3: Full shooting information including resolution and frame rate. (No histogram option, though). Frame size and rate cannot be changed when in video live view itself - they're in the settings menu

Live view magnification

Just as in playback mode you can magnify live view by pressing the enlarge button (or back out again with reduce). While magnified you can use the multi-controller to move around the live image.

Live view Depth-of-Field preview

One very useful feature in Live View is of course depth-of-field (DOF) preview, when the DOF preview button is pressed the camera stops the lens down to the selected (or metered) aperture which provides you with an accurate representation of the depth-of-field of the final image. As you can see from the images below this worked well in our test scene at F11 (though in very low light and with very small apertures you will see the image getting darker). Note that unless you have live view exposure simulation turned off the screen will go very dark when the lens is closed down significantly using depth of field preview.

Normal Live View DOF preview button held at F11

Overall handling comments

It hardly makes sense to discuss the 1D Mark IV's handling as it's so obvious a product of careful refinement and extensive feedback. As a stills camera, it's supremely comfortable and easy to use quickly. Furthermore, 16 of its 62 custom functions are dedicated to fine-tuning the behavior of individual functions and buttons to ensure the camera works the way you'd like it to.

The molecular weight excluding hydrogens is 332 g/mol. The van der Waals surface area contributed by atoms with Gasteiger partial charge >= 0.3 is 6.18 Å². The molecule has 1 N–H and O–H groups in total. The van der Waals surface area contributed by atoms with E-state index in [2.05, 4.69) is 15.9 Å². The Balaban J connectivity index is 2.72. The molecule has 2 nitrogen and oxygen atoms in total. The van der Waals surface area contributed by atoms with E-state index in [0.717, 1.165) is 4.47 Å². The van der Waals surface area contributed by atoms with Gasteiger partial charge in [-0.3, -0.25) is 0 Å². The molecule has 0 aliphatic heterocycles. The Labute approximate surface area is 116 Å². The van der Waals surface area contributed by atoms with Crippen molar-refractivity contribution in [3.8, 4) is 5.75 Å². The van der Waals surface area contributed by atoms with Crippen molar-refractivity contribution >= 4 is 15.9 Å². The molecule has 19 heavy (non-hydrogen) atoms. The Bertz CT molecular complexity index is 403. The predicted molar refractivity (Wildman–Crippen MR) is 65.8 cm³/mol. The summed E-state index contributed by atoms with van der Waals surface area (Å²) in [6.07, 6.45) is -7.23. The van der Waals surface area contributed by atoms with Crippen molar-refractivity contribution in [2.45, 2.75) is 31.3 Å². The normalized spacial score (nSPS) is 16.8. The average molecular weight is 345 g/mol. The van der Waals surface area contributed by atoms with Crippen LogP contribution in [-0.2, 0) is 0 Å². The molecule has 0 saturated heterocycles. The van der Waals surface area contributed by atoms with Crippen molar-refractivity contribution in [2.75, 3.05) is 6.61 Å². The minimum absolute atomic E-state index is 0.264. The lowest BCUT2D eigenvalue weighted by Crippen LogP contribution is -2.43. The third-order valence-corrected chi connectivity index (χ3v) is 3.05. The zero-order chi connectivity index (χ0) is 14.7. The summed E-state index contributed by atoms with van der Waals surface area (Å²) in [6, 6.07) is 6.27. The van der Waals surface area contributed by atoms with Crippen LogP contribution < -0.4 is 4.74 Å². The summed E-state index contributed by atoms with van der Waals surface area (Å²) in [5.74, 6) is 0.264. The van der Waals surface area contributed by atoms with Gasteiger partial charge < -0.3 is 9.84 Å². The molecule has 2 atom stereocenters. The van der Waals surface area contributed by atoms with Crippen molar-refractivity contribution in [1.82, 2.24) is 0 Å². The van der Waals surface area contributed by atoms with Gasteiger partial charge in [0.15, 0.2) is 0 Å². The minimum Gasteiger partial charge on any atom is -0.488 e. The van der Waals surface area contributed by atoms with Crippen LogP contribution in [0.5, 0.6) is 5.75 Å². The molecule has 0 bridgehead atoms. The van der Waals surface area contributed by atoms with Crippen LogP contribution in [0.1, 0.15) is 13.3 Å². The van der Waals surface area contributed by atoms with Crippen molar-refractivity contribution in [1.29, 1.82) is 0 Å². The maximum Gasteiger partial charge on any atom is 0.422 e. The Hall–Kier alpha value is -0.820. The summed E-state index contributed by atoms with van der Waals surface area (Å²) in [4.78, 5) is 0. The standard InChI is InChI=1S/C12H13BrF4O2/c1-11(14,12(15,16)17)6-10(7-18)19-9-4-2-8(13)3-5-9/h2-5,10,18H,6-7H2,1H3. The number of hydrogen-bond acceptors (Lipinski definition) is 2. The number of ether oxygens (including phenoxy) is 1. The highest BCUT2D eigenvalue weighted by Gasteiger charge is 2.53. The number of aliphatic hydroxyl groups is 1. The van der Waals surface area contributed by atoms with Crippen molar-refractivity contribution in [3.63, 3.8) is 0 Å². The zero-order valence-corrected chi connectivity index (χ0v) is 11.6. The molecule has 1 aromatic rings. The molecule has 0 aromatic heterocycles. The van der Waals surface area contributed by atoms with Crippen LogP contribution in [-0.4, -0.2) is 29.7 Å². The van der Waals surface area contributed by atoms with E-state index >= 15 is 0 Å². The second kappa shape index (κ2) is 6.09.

The only aspect of the camera's physical design that might present any real problem is that some shooters have found it's possible to accidentally press the second AF-ON button, on the portrait orientation grip, while shooting. Interestingly some of us experienced the same problem with Nikon's D3S (so it's clearly something quite hard to avoid from a design perspective). These secondary controls can be disabled if you find it is something that affects you but it's worth being aware of, especially if you've got it set to act as AF-Stop.

The other two issues that affected us were the sheer complexity of the camera's customization and its awkwardness as a movie shooting device. The complexity issue is addressed in greater depth in the AF section of the review - the AF setup is simply the most prominent example of a system that you'll get more out of if you learn about it in some depth first. Our concerns about movie mode stem from the fact that this shape of camera has evolved for a very different purpose and not one that envisaged anyone trying to hold the camera away from their body to use the LCD for composition. It's a big, heavy device designed to be held to the eye and that means holding it away from you, especially if you want to manually focus, is extremely cumbersome.

Ultimately, though, neither of these issues is a major problem (and only a sub-set of the users will be trying to shoot video) and, if anything, are only so apparent because the main shooting experience is so intuitive and well arranged.